Referring to FIG. 1, the preferred environment of the present invention is shown. A baggage claim terminal is enclosed by a gate 1 and at an exit point, is secured by an electrically controlled lock 2. Also, a light 7 and an alarm 8 are located near the exit point. The light 7 and the alarm 8 serve as informational devices indicating that a signal has been transmitted, respectively. A scanner 5 is positioned near the electrically controlled lock 2. A passenger first picks up his baggage and removes baggage tags from the baggage. The passenger, then, places a claim check (not shown) and a baggage tag (not shown) in a field of view 6 of the scanner 5. The scanner 5 scans the claim check in order to obtain a claim check identifier. The scanner 5 then scans the baggage tag in order to obtain a baggage tag identifier. If the tag identifiers match, the light 7 turns on and the electrically controlled lock 2 shifts to an unlocked position allowing the passenger to exit with the checked baggage. However, if the tag identifiers do not match, the alarm 8 sounds informing the passenger and an agent that the tag identifiers do not match. Meanwhile, the electrically controlled lock 2 remains in a locked position, thereby preventing the passenger from exiting the baggage claim area. The passenger and the baggage may be allowed to exit through a different path where an agent may provide assistance.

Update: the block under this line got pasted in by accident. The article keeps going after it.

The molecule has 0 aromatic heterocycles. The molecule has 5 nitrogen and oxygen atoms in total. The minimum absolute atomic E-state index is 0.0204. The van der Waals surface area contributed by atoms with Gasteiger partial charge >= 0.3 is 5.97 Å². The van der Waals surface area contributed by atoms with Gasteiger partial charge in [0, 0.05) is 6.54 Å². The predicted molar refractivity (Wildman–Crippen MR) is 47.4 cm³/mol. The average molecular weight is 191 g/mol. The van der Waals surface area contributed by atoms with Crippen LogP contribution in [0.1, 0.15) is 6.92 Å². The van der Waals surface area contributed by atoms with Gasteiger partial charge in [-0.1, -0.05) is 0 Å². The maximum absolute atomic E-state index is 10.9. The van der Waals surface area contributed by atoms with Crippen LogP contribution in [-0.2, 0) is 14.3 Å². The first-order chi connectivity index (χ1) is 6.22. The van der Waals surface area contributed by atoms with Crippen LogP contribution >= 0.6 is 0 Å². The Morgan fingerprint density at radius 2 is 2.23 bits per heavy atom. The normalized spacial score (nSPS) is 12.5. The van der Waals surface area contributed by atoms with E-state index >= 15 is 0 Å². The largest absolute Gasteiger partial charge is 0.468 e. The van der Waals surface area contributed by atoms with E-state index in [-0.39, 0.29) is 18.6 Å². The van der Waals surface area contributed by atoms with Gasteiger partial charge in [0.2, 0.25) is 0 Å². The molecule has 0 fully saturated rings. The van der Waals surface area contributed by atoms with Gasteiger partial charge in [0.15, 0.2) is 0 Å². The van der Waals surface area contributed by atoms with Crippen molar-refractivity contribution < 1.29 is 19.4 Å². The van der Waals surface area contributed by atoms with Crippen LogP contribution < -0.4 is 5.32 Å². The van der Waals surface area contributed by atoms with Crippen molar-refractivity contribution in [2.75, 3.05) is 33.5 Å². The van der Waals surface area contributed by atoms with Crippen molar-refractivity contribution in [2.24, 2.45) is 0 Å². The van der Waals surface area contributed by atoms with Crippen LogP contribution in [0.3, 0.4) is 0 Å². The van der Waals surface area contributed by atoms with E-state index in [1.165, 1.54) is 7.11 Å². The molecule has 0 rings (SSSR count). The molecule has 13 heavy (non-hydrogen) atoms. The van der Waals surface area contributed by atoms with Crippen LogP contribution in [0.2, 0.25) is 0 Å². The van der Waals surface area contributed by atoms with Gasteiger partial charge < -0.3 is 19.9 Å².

An alternative environment, as shown in FIG. 2, consists of several scanners 5, two electrically controlled locks 2, a light 7, an alarm 8, a conveyor belt for baggage 10 and a baggage scanning station 9. One electrically controlled lock 2 is designed to allow only passengers to exit a baggage claim area. The other electrically controlled lock 2 is designed to allow only baggage to exit the baggage claim area.